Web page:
Jeep 3.6L Pentastar: Firing Order & Cylinder Layout

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by | Car Style, Guides | 6 comments

So, something happened with your Jeep’s 3.6L Pentastar engine and it’s time for some DIY work.

No worries – I’ve got you covered. Though I have to say, there’s a surprising lack of proper diagrams regarding both the Jeep 3.6 firing order and cylinder layouts.

The correct firing order is pretty straightforward:

It’s 1-2-3-4-5-6.

With 1 being at the right bank (passenger side), sitting at the front of your vehicle.

I’ve prepared a diagram, as well as a quick guide to which Jeep models this firing order covers.

I also have the correct OE spark plugs from Mopar. In case you need to get a pack of 3.6L replacement spark plugs, these are 100% identical to your stock ones:

Mopar SP149125AE

Direct OEM fit for most 3.6L Pentastar Jeep models. Easy to install and long-lasting. Classic MOPAR quality on a great price.

Anyways, let’s continue to the diagram.

Jeep 3.6L Firing Order:
A proper diagram

As I said, the correct order is 1-2-3-4-5-6.

It’s one thing to say something; completely another to fully visualize it. Here’s a diagram so you can get more comfortable with any DIY work on your cylinders:

The correct Jeep 3.6L firing order on the Pentastar engine. Features 1-3-5 cylinder layout on the right bank (passenger). The left (driver) features the even number cylinders.

The right bank is the passenger side. It starts with 1 and then runs the other odd numbers – 3 and 5.

The left bank is the driver’s side. Here you’ll find the even numbers, namely 2, 4, and 6.

Remember that you look at cylinder layouts by being in the vehicle and looking forward. This is why cylinders 1 and 2 are at the very front of the vehicle, while 5 and 6 are closest to your dashboard.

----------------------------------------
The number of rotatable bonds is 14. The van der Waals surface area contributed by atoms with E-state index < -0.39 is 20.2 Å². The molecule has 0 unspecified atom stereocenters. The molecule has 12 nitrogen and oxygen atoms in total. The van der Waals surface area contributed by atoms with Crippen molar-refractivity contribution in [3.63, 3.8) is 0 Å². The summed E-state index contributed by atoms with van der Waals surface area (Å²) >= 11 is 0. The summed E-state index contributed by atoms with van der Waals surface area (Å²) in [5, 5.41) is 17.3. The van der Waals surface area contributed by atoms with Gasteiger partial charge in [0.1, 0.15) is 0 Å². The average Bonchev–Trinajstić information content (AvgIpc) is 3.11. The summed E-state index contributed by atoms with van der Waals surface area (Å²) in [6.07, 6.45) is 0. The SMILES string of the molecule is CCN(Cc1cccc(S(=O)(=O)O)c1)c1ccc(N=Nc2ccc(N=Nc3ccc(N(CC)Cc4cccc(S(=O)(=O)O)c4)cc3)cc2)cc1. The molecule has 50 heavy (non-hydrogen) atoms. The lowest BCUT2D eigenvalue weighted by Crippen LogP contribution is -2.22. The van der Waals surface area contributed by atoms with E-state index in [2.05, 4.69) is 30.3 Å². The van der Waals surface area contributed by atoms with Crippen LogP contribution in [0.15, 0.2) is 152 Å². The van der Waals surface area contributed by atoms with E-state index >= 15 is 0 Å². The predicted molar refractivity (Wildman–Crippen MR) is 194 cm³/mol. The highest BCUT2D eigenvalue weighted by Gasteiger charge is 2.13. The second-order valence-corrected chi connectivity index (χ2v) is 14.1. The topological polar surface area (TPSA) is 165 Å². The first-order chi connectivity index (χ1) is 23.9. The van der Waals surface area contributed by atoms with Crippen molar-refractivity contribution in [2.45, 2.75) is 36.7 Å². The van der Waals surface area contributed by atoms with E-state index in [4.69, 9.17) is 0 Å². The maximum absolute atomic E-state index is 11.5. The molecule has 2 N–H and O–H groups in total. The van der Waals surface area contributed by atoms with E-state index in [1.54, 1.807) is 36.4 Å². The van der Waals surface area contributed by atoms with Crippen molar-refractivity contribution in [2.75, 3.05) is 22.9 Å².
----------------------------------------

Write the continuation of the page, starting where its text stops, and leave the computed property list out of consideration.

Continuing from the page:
What about the difficulty of getting to the actual plugs?

Well, the passenger side (right) is notably easier to do anything DIY on. You just need to undo the intake plenum, then remove the plenum and you’re good to go.

The driver’s side is trickier. All plugs here are under your vehicle’s upper intake manifold. While it’s not too complicated, doing any replacement on these would take more time than the 1-3-5 cylinders on the right bank.

Which Jeep models does this firing order diagram apply to?

Alright, so the Chrysler Pentastar 3.6L engine was introduced back in 2011. It covers a lot of other vehicles, including a plethora of Dodge and Chrysler cars.

What about Jeep, though?

Well, this diagram will prove useful to you if you run any of the following:

  • 2011-2016 Jeep Grand Cherokee* (Laredo, Trailhawk, Limited, Overland)
  • 2012-2018 Jeep Wrangler JK (Sport, Freedom, Sahara, Unlimited Sahara, Rubicon etc. basically everything)
  • 2019+ Jeep Wrangler JL
  • 2020+ Jeep Gladiator JT

*Keep in mind that in 2016, there was an updated version of the Pentastar 3.6L for the Jeep Grand Cherokee. Hence, the 2011, 2012, 2013, 2014, and 2015 Grand Cherokee have the original 3.6L engine.

From the 2016 Jeep Grand Cherokee 3.6L onward, you’re getting the improved Pentastar. It features cooled EGR, a better intake manifold, improved fuel injectors, and brand-new ignition coils.

This means that the intake manifold on post-2016 models Jeep Grand Cherokee is located on the passenger side of the engine.

This does not change the relevance of this firing order diagram. Remember that a lot of the earlier Jeep models run on a V8 Hemi and the ignition coils and overall setup differ there.

What about the fit for the OE replacement spark plugs I mentioned, the Mopar SP149125AE?

Mopar SP149125AE

Direct OEM fit for most 3.6L Pentastar Jeep models. Easy to install and long-lasting. Classic MOPAR quality on a great price.

Well, these ones generally fit both 3.0L and 3.6L Jeep applications. In particular, they’re alright with:

  • All 2011-2022 Jeep Grand Cherokee WK
  • 2014-2022 Jeep Cherokee KL
  • 2013-2018 Jeep Wrangler JK

It might fit some other more special editions of Jeep vehicles, but these are the only ones listed on Mopar’s site as 100% true fit.

Hopefully, this article helped you out! It’s a part of my guides to Jeep maintenance. As far as the 2013-2018 Jeep Wrangler is concerned, I also have an article on the applicable steering dampers.

For all newer Jeep models which you want to prepare for tougher off-road conditions, I’ve also prepared comparisons between the best upscale brands for quality aftermarket parts. Check my MetalCloak vs TeraFlex comparison where I use my friend’s kit as a reference point.

Alternatively, you can take a look at my RockKrawler vs MetalCloak post too.